Actually, getting my hands on the Bond books was little easier than getting to see the films.  As they were considered adult reading, there was no chance of finding them in the little library at my primary school.  However, every Monday afternoon at half-past-two, a mobile library – a hulking book-filled van sent from the main library in Enniskillen – appeared in our village and parked opposite the village shop for 15 minutes.  Primary school didn’t finish until quarter-to-three, just as the van moved off towards the next village, but I managed to persuade the head teacher to let me out 15 minutes early every Monday so that I could go and borrow books from it.  The mobile library itself had no Bond novels on its shelves, but its librarian / driver told me that I could fill out a request form and the books would be delivered from Enniskillen a week or two later.  So that was how I satisfied my initial Bond craving – every few weeks the library-van would rumble into my village with a copy of Diamonds are Forever or Goldfinger in a compartment beside the driver, my name written on the attached tag.

 

Later, I also joined the library in Irvinestown, a small town a few miles from my house.  This library had a section devoted to writers of classical popular fiction, writers such as Agatha Christie, Sir Arthur Conan Doyle, Dorothy L. Sayers, Leslie Charteris, Sax Rohmer, Edgar Rice Burroughs and Ian Fleming.  As a result, getting hold of Fleming’s novels became much easier, although the lady librarians there always looked uneasy handing over the counter to a 10-year-old boy books that were still, in the 1970s, thought to contain liberal amounts of sex and violence.  Unfortunately, Irvinestown Library was put out of commission soon afterwards because the IRA exploded a bomb in the public toilets directly under its first-floor premises.  The building had been evacuated and nobody was hurt, but the structural damage caused by the bomb resulted in the library’s closure for a long time.  So it was no thanks to the bloody IRA that I managed to read as much Ian Fleming as I did.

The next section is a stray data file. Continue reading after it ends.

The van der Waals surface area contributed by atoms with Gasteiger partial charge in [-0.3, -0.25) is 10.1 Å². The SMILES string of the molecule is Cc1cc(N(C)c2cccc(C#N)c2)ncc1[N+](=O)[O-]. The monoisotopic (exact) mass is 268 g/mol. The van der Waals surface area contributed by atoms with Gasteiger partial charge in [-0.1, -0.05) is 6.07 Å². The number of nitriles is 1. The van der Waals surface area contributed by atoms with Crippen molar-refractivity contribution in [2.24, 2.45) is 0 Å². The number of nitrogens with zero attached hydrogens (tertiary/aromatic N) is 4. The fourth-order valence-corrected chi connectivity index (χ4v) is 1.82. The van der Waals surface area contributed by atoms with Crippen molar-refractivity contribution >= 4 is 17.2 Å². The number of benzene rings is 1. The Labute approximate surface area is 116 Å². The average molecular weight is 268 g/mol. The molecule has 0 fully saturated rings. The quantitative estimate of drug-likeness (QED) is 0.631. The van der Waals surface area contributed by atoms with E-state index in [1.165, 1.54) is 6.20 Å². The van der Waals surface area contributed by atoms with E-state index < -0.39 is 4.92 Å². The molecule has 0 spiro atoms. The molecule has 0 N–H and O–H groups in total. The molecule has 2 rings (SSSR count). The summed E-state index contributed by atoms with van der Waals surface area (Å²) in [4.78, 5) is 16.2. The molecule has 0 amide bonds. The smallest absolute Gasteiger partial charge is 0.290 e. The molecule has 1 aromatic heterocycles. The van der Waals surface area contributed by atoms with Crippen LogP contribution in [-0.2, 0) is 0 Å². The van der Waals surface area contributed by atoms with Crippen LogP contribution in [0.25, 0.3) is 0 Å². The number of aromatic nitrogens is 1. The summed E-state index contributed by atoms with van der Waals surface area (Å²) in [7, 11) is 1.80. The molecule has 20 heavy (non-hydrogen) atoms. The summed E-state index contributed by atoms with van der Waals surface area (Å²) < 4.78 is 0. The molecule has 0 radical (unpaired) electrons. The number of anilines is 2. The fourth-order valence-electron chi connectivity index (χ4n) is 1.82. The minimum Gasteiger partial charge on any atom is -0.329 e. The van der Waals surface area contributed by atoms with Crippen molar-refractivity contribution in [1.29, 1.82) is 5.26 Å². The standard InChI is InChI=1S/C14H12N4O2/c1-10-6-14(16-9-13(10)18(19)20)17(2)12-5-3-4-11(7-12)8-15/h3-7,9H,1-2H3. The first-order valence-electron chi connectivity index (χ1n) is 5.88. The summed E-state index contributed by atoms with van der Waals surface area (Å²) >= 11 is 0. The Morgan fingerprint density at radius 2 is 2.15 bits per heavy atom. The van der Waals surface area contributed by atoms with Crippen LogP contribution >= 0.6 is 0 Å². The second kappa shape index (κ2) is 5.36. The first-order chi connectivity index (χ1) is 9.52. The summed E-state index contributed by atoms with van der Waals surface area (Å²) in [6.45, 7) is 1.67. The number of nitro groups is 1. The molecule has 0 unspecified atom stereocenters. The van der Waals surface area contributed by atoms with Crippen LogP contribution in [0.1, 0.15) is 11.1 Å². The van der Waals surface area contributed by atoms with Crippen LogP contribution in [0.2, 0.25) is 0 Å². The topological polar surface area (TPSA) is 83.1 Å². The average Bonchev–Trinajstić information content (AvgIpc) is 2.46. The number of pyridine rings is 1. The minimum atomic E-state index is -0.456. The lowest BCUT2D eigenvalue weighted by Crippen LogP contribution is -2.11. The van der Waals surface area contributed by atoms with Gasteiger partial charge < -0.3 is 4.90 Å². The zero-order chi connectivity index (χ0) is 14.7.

Anyway, the James Bond who took form in my imagination was Fleming’s Bond rather than any filmmaker’s one.  And as any scholar of the literary Bond will tell you, Fleming created him by drawing on experiences he’d had prior to finding fame as a writer.  His work in British naval intelligence during World War II, and in particular his time spent overseeing commando units like 30 Assault Unit and T-Force, had brought him into contact with secret-service and elite military types and it was inevitable that when he started to publish spy thrillers after the war, starting with Casino Royale in 1953, aspects of their characters would find their way into the character of his books’ hero.

 

Likely to have influenced Bond were Sir Fitzroy Maclean, who’d joined the British Army at the start of World War II as a private and ended the war as a brigadier, and who’d fought with distinction in the Western Desert campaign and later alongside Tito and his partisans in the Balkans; and Fleming’s brother Peter, who’d been involved in wartime operations behind enemy lines in Greece and Norway.  At the same time, though, Fleming obviously put much of himself into Bond.  Whilst no academic, Bond had an aptitude for languages, as had Fleming, who in his youth had studied in Austria, Germany and Switzerland.  Bond spent much of the novels clad in scuba gear, which was no doubt because of Fleming’s fascination with underwater exploration, something he’d acquired after accompanying Jacques Cousteau on a dive in the 1950s.  And both Bond and his creator were avid gamblers and golfers – indeed, they shared the same golf handicap.

 

What endeared me to the Bond of the books, even as a 10 or 11-year-old, was his psychological believability.  He was a world-weary, melancholic and, in the later books, rather neurotic figure, which was understandable – a man with a government-sanctioned licence to murder people who got in the way of his work would surely have things gnawing at his soul.  Again, Bond’s moroseness was probably a reflection of Fleming himself, who – certainly a few books into the series – got increasingly pissed-off with life.  Partly this was due to his marital problems and partly it was due to how the British literary establishment turned against him: “The nastiest book I have ever read,” Paul Johnson thundered in a review of Dr No in the New Statesman when the book was published in 1958.